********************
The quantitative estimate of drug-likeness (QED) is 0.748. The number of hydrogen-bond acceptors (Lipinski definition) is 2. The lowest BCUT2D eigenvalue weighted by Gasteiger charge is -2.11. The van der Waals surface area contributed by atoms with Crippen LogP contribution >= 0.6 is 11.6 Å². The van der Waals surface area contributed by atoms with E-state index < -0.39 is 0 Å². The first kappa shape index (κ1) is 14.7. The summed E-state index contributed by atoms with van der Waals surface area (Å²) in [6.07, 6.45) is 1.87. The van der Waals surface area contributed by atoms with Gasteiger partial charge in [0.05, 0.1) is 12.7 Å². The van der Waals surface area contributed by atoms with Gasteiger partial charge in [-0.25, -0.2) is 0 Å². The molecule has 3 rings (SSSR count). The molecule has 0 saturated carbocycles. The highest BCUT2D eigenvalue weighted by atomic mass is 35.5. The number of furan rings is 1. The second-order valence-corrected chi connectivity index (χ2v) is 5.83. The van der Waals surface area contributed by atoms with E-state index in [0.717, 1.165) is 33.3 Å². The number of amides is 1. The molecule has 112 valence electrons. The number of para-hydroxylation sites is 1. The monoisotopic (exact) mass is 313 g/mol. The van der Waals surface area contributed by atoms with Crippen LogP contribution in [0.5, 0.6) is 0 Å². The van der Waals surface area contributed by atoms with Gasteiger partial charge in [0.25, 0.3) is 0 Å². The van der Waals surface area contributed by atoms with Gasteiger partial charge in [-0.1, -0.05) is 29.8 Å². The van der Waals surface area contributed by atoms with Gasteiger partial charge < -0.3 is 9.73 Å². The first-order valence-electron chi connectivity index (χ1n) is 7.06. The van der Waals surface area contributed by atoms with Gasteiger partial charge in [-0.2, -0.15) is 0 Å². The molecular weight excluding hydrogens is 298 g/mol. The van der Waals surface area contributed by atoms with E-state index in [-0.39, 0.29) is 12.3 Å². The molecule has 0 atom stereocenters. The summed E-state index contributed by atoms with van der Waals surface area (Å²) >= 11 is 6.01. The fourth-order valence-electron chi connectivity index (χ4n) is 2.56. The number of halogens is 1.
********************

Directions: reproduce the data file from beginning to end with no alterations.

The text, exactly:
The quantitative estimate of drug-likeness (QED) is 0.748. The number of hydrogen-bond acceptors (Lipinski definition) is 2. The lowest BCUT2D eigenvalue weighted by Gasteiger charge is -2.11. The van der Waals surface area contributed by atoms with Crippen LogP contribution >= 0.6 is 11.6 Å². The van der Waals surface area contributed by atoms with E-state index < -0.39 is 0 Å². The first kappa shape index (κ1) is 14.7. The summed E-state index contributed by atoms with van der Waals surface area (Å²) in [6.07, 6.45) is 1.87. The van der Waals surface area contributed by atoms with Gasteiger partial charge in [0.05, 0.1) is 12.7 Å². The van der Waals surface area contributed by atoms with Gasteiger partial charge in [-0.25, -0.2) is 0 Å². The molecule has 3 rings (SSSR count). The molecule has 0 saturated carbocycles. The highest BCUT2D eigenvalue weighted by atomic mass is 35.5. The number of furan rings is 1. The second-order valence-corrected chi connectivity index (χ2v) is 5.83. The van der Waals surface area contributed by atoms with E-state index in [0.717, 1.165) is 33.3 Å². The number of amides is 1. The molecule has 112 valence electrons. The number of para-hydroxylation sites is 1. The monoisotopic (exact) mass is 313 g/mol. The van der Waals surface area contributed by atoms with Crippen LogP contribution in [0.5, 0.6) is 0 Å². The van der Waals surface area contributed by atoms with Gasteiger partial charge in [0.25, 0.3) is 0 Å². The van der Waals surface area contributed by atoms with Gasteiger partial charge in [-0.1, -0.05) is 29.8 Å². The van der Waals surface area contributed by atoms with Gasteiger partial charge < -0.3 is 9.73 Å². The first-order valence-electron chi connectivity index (χ1n) is 7.06. The van der Waals surface area contributed by atoms with Gasteiger partial charge in [-0.2, -0.15) is 0 Å². The molecular weight excluding hydrogens is 298 g/mol. The van der Waals surface area contributed by atoms with E-state index in [-0.39, 0.29) is 12.3 Å². The molecule has 0 atom stereocenters. The summed E-state index contributed by atoms with van der Waals surface area (Å²) >= 11 is 6.01. The fourth-order valence-electron chi connectivity index (χ4n) is 2.56. The number of halogens is 1.